In October we discussed heating oil in New York City and the potential liabilities purchasers may have in the future given the city’s established clean energy policy goals in the Climate Mobilization Act (CMA) and the state’s Climate Leadership and Community Protection Act (CLCPA). As New York continues to focus on winter heating needs and the city's energy mix continues to evolve, the NYC district steam network, like fuel oil, may stand in the crosshairs of carbon policy in the years to come.
On November 9th, Con Edison hosted its 16th Annual Steam Seminar that many, including 5, attended to learn more about the future of the more than 100-year-old system that serves the heating needs of more than 1,300 buildings and dozens of MTA subway stations across Manhattan.
Map 1: Con Edison's District Steam Approximate Network Boundaries from ConEd.com
Con Edison representatives provided updates to the Clean Energy Commitment 2.0 report first published in January 2020. The current report and future iterations include several solutions for short and long-range efforts that will help their customers with Local Law 97 compliance. Proposed efforts include targeting new customers transitioning from more carbon-intensive heating sources, like fuel oil and natural gas, and decarbonizing the generation of the steam itself.
Last month, we reviewed the city’s greenhouse gas (GHG) coefficients assigned to fuel oil and natural gas in Local Law 97. When comparing emission equivalents, expressed as units of tonnage of Carbon Dioxide Equivalents per kBtu (tCO2e), district steam currently ranks more favorably than the latter. Steam’s lower carbon coefficient is due in part to it being partially generated from the recovery of waste heat that is a by-product of electricity generation at power plants near the district being served. Buildings that switch to steam heat from fuel oil or natural gas will reduce their Local Law 97 penalty exposure because of the lower GHG coefficient in the near term. The current Local Law 97 coefficients are shown in Figure 1.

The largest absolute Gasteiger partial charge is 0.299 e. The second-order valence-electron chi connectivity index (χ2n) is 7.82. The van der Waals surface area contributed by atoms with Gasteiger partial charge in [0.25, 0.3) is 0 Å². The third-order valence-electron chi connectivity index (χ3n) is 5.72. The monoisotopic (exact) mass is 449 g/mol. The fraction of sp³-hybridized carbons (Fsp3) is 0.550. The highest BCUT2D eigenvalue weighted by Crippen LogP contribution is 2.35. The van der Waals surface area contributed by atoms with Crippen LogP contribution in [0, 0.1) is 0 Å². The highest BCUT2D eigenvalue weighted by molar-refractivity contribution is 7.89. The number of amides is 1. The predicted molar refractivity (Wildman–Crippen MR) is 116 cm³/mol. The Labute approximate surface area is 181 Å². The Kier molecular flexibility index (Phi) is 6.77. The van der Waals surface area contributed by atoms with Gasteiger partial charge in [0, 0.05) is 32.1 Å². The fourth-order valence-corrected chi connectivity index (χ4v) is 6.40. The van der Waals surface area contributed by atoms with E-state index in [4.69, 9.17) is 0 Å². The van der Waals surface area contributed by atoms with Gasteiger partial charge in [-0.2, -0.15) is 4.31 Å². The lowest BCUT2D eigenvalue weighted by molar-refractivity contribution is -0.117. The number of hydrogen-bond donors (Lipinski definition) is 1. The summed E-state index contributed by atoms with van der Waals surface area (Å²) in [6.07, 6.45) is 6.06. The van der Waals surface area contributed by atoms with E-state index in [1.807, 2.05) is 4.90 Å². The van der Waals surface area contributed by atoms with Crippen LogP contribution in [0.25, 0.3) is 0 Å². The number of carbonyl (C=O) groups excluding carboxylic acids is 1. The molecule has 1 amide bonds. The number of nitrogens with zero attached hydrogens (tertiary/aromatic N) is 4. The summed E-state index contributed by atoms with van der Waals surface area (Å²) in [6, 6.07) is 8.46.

Greenhouse gas coefficient of energy consumption for calendar years 2024 through 2029
Figure 1: Greenhouse gas coefficient of energy consumption for calendar years 2024 through 2029 from NYC.gov
Unfortunately, the City Council has only promulgated steam’s GHG coefficients for the 2024 through 2029 period. Similar to other energy resources, such as electricity procured from the grid and fuel oil, there is a significant amount of uncertainty around how these GHG coefficients will change beyond 2029. This uncertainty can be challenging for building owners who are simultaneously planning for their building’s energy needs while also complying with Local Law 97.
The good news is that Con Edison has indicated that steam’s GHG coefficient will likely decrease in the future due to improvements in waste heat recovery technology and either sourcing renewable natural gas or carbon offsets that would be purchased by the utility. Figure 2 shows Con Edison’s forecast on how CO2 emissions from steam are expected to decrease with time and how these expected emissions compare to the CMA and CLCPA goals.
Figure 2: Historical and Projected mtCO2e of Con Edison District Steam from ConEd.com
At this year’s seminar, Con Edison noted that decarbonization will require significant investment with an unknown impact on customer utility bills. Additionally, Con Edison is projecting steam demand and sales to either remain flat or to experience reductions of up to 18% by 2050 due in part to a higher degree of electrification throughout the city and lower revenue from energy efficiency projects.
5 supports clients with customized analysis for energy conversions to lower carbon-intensive sources like district steam or electrification. We also assist with grid interconnection support, applications for energy-saving incentive programs, and processing gross receipts tax (GRT) refunds for steam customers that are designated as nonprofits.
Contact us today to learn more.